Ag exports to China could continue to climb

Jacqui Fatka Gregg Doud FF Summit.jpg
CHINA DEMAND REMAINS STRONG: Former chief ag trade negotiator Gregg Doud shares with farmers he anticipates strong exports of pork, beef and grain and soybean meal to China.
Former ag trade negotiator Gregg Doud shares his insight on future ag export potential to China.

China’s demand for meat and grain will continue, helping to fuel higher U.S. commodity prices, says Gregg Doud, chief agricultural trade negotiator during the Trump administration and current chief economist and vice president of global situational awareness at Aimpoint Research.

While speaking at the Farm Futures Summit on June 17, Doud says although he expects rising inflation to be tamped down in the housing sector, he sees a different picture on the ag side. “I think on the meat and grain side we are going to see prices that are volatile for the next two to four years,” Doud claims.

He anticipates strong prices on meat, corn and soybeans for at least the next 18 months. “Things are tight globally on the meat side; and I don’t think we’ll see a softening up on the grain side until after next year’s harvest.”

China’s population includes approximately 100 million consumers experiencing substantial changes in their tastes and preferences, including interest in beef with white fat, as the hottest thing going in China is barbecued beef.

Being part of the Trump administration’s efforts to open up the U.S. beef market to China is something Doud says he’s very proud of, despite “sweating bullets on how to get there.” Looking back, he thought if the U.S. could begin to send 1,000 tons of beef per week to China it would help add a nice boost to what U.S. beef is sending around the world. The latest export sales reached 3,200 tons per week, and typically falling in that 2,000 to 4,000 tons range of U.S. beef to China.

“We are all just jaw-dropped,” Doud says.  

This is all happening right now when China is buying Brazilian and Argentine beef “like there is no tomorrow,” he explains. The huge sales led the Argentine government to recently halt all exports of beef, and Brazil has substantially diminished its own cattle herd with over-slaughtering to catch current demand.

The question may soon become whether China will begin to purchase additional U.S. beef and leaving less for other markets.

Push for more pork and what to feed China’s pork herd

Half of the world’s hogs are raised in China. And the monumental change in their feed rations coming from the banning of swill feed – or refuse scraps – will continue to send China looking for feed grains and soybean meal.

Doud says farmers should begin to watch the price of hogs in China on a daily basis and the soybean crushing margins. Although beef consumption is up, pork is still 80-90% of what they consume.

If the soybean crushing margin in China pressures their domestic processors, it suggests less demand for feed and an opportunity for China to import more pork, and less corn and soybeans to feed their domestic hog herd. “This will be a key leading indicator for global agriculture markets going forward,” he adds.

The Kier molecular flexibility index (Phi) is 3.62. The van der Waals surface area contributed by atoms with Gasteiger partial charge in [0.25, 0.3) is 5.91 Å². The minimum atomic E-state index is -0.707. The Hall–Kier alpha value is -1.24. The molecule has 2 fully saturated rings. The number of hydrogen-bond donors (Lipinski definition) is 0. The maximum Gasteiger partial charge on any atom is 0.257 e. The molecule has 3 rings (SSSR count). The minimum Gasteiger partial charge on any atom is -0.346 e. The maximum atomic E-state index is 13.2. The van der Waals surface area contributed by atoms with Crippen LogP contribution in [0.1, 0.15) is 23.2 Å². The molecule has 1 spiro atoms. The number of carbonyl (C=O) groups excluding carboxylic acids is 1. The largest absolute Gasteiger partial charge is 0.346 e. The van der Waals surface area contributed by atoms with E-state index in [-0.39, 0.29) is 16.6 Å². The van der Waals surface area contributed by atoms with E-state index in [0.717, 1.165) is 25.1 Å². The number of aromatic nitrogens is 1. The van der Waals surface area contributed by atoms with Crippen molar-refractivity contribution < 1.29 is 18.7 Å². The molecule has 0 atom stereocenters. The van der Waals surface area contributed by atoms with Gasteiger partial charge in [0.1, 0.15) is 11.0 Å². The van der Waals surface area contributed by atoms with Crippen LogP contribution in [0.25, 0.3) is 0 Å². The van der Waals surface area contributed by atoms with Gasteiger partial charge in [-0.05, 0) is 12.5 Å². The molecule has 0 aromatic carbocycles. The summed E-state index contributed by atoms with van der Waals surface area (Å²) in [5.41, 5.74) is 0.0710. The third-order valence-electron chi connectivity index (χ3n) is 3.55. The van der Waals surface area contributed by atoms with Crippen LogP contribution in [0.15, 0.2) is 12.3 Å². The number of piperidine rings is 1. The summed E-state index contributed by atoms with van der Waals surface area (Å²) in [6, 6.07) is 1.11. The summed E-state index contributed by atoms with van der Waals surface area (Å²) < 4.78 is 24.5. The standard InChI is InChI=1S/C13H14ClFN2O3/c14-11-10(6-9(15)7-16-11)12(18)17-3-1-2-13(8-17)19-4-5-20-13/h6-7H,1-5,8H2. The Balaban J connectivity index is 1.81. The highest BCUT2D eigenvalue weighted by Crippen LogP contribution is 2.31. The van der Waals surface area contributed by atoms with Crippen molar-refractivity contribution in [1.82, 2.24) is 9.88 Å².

Building on strong 2020 year of ag exports to China

Doud spent countless hours working on the technical details of reaching the phase one China deal. Although China fell short of its promised deal, it did set a record for U.S. ag purchases in the nine months following the enactment of the deal.

This year, ag exports to China are already above $10 billion and its anticipated the fourth quarter will result in China purchasing at least $10 billion of U.S. soybeans. “Can we do another $20 billion from now until the end of the year?” Doud asks. “It might be pretty close, especially considering what’s going on in the meat side of the equation.”

Dairy exports are also up 56% to China. “That’s incredible,” Doud adds.

According to the Peterson Institute for International Economics, for covered agricultural products, China committed to an additional $19.5 billion of purchases in 2021 above 2017 levels, implying an annual commitment of $43.6 billion (Chinese imports) and $40.4 billion (US exports).

Through April 2021, China's imports of covered agricultural products from the United States were $16.8 billion, compared with a year-to-date target of $19.4 billion. Over the same period, U.S. exports to China of covered agricultural products were $10.1 billion, compared with a year-to-date target of $12.8 billion. Through April 2021, China's purchases of covered agricultural products reached 87% (Chinese imports) or 79% (U.S. exports) of the year-to-date target, PIIE reports.

Doud says he’s not sure what will happen after the end of this year on continued China’s commitments to continue ag purchases. “We are going to have geopolitical problems with China going forward along with a great unwinding economically, but can we keep food out of this? We need to have a rapport on food.”

And as for whether the U.S. should re-enter into negotiations on the Trans-Pacific Partnership now known as the Comprehensive Progressive Trans-Pacific Partnership, Doud emphatically says, “No! It is dead.”

One of the greatest concerns in the previously negotiated TPP was how it would allow automakers to import partially made oversea cars to qualify for duty-free access into the U.S. In order to fix the mistake, it would require all the countries to re-open and negotiate with all of the countries.

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